Tuesday, June 20, 2017

San Antonio's Strange Definition of “Transparency” When It Comes to Police Shootings

Posted By on Tue, Jun 20, 2017 at 5:04 PM

click to enlarge JAMES HEIMER
  • James Heimer

Back in March, on the eve of the trial over Marquise Jones’ 2014 death at the hands of an off-duty cop, the City of San Antonio backtracked on a significant point.

A critical detail in the case had always been a pistol police say they found some 25 feet from where Jones’ body collapsed on the pavement after San Antonio Police Department officer Robert Encina, who was working security at a northeast side Chacho’s, shot him in the back. It was key evidence, considering five out of seven eyewitnesses police interviewed on scene that February morning said they either didn’t see Jones with a gun or swore that he flat-out did not have one when he started running away from the restaurant drive-thru, where Encina was trying to detain someone over a drunken fender-bender.

After the shooting, investigators didn’t even attempt to test the gun for fingerprints or other forensic evidence, testifying later via deposition that a “patina” on the weapon made it unlikely to render prints so they just didn’t bother. Police eventually admitted they could never tie the gun to Jones. For the Jones family, the gun was another sign that SAPD’s investigation was so shoddy that it obscured the truth, either intentionally or due to incompetence. The federal magistrate who recommended the case go to trial (which is rare for lawsuits over officer-involved shootings) concluded that the investigation had left “a genuine factual dispute regarding whether Jones had a gun and whether he made any threatening gestures to justify the use of deadly force.”

But as City Manager Sheryl Sculley and City Attorney Andy Segovia revealed to city officials the day before jury selection began, SAPD had tested the gun — in January 2016, some two years after Encina killed Jones. City and police officials involved in the lawsuit claimed they didn’t know it had been tested. Not that the test really mattered much anyway. In their memo, Sculley and Segovia told city council and the mayor’s office that testing failed to turn up any prints that would tie the gun to Jones.

To Daryl Washington, the attorney for the Jones family who’s handled other high-profile police shootings across the state, it was yet another infuriating, late-in-the-game revelation that raised more questions than answers. Who ordered the test of a key piece of evidence two years after a fatal police shooting, after an internal investigation had already cleared the officer? Why didn’t anyone seem to know about it? When he took the stand at trial, SAPD Chief William McManus couldn’t answer even those basic questions. Shouldn’t SAPD have policies for handling evidence at the center of a lawsuit against the department — particularly when one of the main claims in said lawsuit is that police actively tried to coverup another officer’s mistake? “I suppose that would probably be a good idea, yeah,” was his response. (In fairness, McManus did seem to suffer from memory lapses on the stand.)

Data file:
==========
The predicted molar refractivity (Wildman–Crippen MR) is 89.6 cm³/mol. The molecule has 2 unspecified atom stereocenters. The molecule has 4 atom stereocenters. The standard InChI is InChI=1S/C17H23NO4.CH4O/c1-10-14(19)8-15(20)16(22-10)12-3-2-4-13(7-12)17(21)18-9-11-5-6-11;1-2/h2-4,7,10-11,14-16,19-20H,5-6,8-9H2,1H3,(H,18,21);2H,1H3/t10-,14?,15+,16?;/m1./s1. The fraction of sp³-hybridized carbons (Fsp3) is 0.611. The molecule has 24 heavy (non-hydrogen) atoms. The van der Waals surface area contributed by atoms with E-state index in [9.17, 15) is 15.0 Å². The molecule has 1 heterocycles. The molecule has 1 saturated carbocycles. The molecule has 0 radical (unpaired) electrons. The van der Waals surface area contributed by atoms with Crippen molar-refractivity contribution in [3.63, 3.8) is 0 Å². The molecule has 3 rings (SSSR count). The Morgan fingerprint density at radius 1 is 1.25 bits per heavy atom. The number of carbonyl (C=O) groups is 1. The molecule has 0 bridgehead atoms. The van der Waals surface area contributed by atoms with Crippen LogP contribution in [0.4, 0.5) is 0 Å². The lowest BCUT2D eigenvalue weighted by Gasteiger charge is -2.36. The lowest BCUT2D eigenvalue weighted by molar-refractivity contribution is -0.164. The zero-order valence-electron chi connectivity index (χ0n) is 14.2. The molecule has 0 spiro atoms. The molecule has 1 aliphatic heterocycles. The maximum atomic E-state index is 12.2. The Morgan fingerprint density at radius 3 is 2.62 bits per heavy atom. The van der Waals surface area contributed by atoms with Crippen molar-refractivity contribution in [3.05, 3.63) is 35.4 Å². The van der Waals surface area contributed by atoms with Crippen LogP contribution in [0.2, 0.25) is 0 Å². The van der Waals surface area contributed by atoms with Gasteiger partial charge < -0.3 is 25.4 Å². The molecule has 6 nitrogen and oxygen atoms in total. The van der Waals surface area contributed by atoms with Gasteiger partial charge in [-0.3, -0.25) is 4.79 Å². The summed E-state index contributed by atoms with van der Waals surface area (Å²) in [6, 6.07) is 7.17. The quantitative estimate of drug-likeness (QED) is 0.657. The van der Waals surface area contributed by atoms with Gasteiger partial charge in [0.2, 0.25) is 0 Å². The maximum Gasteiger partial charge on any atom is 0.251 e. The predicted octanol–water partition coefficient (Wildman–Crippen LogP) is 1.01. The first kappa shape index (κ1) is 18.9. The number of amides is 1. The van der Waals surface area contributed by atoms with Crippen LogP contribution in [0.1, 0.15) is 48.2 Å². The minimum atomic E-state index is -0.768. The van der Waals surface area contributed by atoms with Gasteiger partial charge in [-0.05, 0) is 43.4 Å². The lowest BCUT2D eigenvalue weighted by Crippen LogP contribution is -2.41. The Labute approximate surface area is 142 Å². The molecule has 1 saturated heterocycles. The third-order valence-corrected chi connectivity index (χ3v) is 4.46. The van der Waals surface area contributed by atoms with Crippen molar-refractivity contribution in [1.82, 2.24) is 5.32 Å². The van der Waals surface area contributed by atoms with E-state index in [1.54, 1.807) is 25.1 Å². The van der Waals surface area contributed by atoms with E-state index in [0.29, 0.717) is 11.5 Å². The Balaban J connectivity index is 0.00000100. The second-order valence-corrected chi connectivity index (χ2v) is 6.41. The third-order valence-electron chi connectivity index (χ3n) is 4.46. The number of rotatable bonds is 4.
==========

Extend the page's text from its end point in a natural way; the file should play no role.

While Segovia and Sculley wrote that there was no evidence of “tampering or deliberate withholding of information” in the case, the city still hired an outside law firm to conduct an independent review of the city’s handling of evidence. Such a report was needed, they explained, “to ensure full transparency so that the parties involved, the City Council and the community have full confidence in the City’s handling of the investigative and litigation process.”

“Full transparency” evidently means making sure the public never sees that report. As Express-News writer Emilie Eaton reports this week, the city is now attempting to block hers and another's request to make that report public, citing “attorney-client privilege.”

The last minute-revelation that sparked that report was just one of the surprises in the Jones case that officials have struggled to explain.